11. “The Offshore Pirate” is a fantasy story. Published in the Saturday Evening Post in 1920s, it tells the story of Ardita Farnan and how she falls in love with the “pirate” that overtakes her uncle’s boat on its way to Florida. The story deals with a theme that is seen repeatedly in Fitzgerald’s early stories – a young man “tricks” a young woman into falling in love with him or marrying him or, in the case of “Myra Meets His Family,” not marrying him. Is the “pirate” a despicable character? “Pirate” is an in-depth character analysis of what would become one of Fitzgerald’s prototypical characters – the self-determined young “femme fatale.” Is Ardita a likeable character? How do you think she would have been perceived in the 1920s? How would she be perceived today? Fitzgerald was especially fond of this story, especially the last line, which he said was one of his best. Do you agree?
“What was in the bags?” she asked softly.
“Florida mud,” he answered. ‘That was one of two true things I told you.” And Ardita being a girl of some perspicacity had no difficulty in guessing the other.
12. When Fitzgerald submitted “Myra Meets His Family” to his literary agent Harold Ober, he admitted: “I’m afraid it’s no good and if you agree with me don’t hesitate to send it back.” But Ober had no trouble selling it to the Saturday Evening Post for $400. Fox Studios bought “Myra” in 1920 for $1000–a good price at that time–and made it into The Husband Hunter with Eileen Percy. PBS’s American Playhouse presented an adaptation of “Myra” entitled “Under the Biltmore Clock” in 1985. Its popular appeal did not alter Fitzgerald’s feelings about the story. In 1921 he wrote Ober about English magazine rights: “I believe you have disposed of . . . ‘Myra Meets His Family’ which story, however, I never have liked, and do not intend ever republishing in book form.” The reasons for his rejection of the story are not clear. It relies on unlikely plotting, but so do a number of his other commercial stories. Perhaps he saw too great a contrast between “Myra” and “The Ice Palace,” one of his finest stories, which was written during the same month.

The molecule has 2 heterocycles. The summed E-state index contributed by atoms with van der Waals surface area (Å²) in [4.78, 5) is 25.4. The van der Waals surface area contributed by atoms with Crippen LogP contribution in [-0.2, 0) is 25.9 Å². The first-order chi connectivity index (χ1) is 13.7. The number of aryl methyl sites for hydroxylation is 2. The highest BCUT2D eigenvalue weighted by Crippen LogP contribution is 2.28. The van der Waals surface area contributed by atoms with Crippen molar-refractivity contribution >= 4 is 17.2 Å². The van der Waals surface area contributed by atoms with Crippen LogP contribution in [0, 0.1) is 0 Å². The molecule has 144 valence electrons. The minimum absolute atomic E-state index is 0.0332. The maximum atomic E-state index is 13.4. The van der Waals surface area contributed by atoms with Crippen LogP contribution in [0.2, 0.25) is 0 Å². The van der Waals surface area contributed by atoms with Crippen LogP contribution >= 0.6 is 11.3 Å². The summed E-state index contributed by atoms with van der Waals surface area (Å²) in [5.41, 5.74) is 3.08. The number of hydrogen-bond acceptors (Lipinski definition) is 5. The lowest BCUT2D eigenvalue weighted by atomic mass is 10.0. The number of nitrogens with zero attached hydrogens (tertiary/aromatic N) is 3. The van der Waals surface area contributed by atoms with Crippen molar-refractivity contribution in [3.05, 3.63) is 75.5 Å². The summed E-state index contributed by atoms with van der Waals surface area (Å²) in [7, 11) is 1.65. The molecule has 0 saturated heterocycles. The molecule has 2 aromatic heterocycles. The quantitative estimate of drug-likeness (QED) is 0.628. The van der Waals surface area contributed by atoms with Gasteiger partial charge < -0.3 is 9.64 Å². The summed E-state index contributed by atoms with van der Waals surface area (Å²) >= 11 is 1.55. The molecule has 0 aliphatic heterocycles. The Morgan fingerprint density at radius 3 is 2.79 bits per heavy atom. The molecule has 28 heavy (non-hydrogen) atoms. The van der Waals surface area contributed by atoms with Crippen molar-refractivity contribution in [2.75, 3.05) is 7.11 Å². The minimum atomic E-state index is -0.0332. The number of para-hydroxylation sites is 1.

“Myra Meets His Family” is a representative early Fitzgerald story in terms of its material and characters. It stakes out the territory of the Eastern rich, and Myra is a readily recognizable Fitzgerald heroine who reappears under a dozen other names in later stories. Myra believes her only future resides in marring well, meaning marrying “wealth.” Was Myra a product of her time, when options were more limited for women, or is she a calculating character whose values and ambitions are shallow and misguided? Do women like Myra exist today?
13. When Fitzgerald included “The Camel’s Back” in Tales of the Jazz Age, he commented, “I suppose that of all the stories I have ever written this one cost me the least travail and perhaps gave me the most amusement. As to the labor involved, it was written during one day in the city of New Orleans, with the express purpose of buying a platinum and diamond wrist watch which cost six hundred dollars. I began it at seven in the morning and finished it at two o’clock the same night. . . My amusement was derived from the fact that the camel part of the story is literally true; in fact, I have a standing engagement with the gentleman involved to attend the next fancy-dress party to which we are mutually invited, attired as the latter part of the camel–this as a sort of atonement for being his historian.” “The Camel’s Back” is full of Fitzgerald’s wit and charm, but what do we learn about our main characters? Was the ending a surprise?